Global Nitrogen Enrichment Experiment (AGNEE) - Role of nitrogen deposition on nutrient limitation of phytoplankton and zooplankton in low productive lakes
Variation in atmospheric nitrogen (N) deposition due to anthropogenic activities have profound effects on the chemistry and biology of lake ecosystems worldwide. Our previous research has shown that there are dramatic variations in productivity, nutrient biogeochemistry, and food chain structure among low productivity lakes in the Northern biosphere. This research program assess on a global scale two critical knowledge gaps: (1) How rates of N deposition control lake dissolved inorganic N (DIN):total phosphorus (TP) stoichiometry, nutrient limitation of phyto- and zooplankton, and the consequence of these biogeochemical changes on the nutritional quality of the food web; and (2) How catchment structure and function may serve to mitigate unwanted changes in lake ecosystem stoichiometry. The research is conducted on low productive lakes in Sweden and Canada/US along a similar climate and wet DIN deposition gradient (<1 to 8-10 kg N/ha/yr). In Sweden sampling is conducted in three areas: Värmland, Västerbotten and in Norrbotten (i.e. in the Abisko region). We use N deposition, satellite remote sensing- and GIS data to determine the influence of catchment structure in regulating DIN:TP ratios in lakes. We aim to establish how DIN:TP ratios influence biomass, composition and elemental stoichiometry of phyto- and zooplankton communities; and we perform bioassay enrichment experiments to determine nutrient limiting factors of phytoplankton and consumer driven nutrient regeneration responses.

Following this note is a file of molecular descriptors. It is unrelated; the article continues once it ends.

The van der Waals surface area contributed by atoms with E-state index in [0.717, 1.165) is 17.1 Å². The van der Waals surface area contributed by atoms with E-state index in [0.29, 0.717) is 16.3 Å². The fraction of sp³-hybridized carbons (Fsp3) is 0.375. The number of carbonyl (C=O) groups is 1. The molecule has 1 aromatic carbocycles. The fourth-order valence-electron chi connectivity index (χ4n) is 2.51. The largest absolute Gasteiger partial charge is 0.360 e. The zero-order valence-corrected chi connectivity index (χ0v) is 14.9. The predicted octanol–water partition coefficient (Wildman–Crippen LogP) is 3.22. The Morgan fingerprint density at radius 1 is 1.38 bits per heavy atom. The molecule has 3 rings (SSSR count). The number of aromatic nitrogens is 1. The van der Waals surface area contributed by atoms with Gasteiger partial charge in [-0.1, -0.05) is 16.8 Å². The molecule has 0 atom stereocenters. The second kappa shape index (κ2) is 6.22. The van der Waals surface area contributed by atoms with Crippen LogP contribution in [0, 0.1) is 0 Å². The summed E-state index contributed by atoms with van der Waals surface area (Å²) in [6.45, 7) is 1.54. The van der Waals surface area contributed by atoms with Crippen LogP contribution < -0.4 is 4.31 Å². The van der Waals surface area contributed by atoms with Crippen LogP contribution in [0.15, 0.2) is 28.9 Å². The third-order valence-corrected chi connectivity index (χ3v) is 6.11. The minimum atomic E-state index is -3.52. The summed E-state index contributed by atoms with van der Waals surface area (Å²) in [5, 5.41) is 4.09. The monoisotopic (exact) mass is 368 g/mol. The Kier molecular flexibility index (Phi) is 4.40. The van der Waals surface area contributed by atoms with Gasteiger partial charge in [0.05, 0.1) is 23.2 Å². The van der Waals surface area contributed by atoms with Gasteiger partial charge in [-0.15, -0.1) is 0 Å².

Irena Creed, Western University, Canada
Anders Jonsson, Umeå University
Peter Isles, Umeå University
Danny Lau, Umeå University
Tobias Vrede, Swedish of Agricultural Sciences, Uppsala
Swedish Research Council (VR)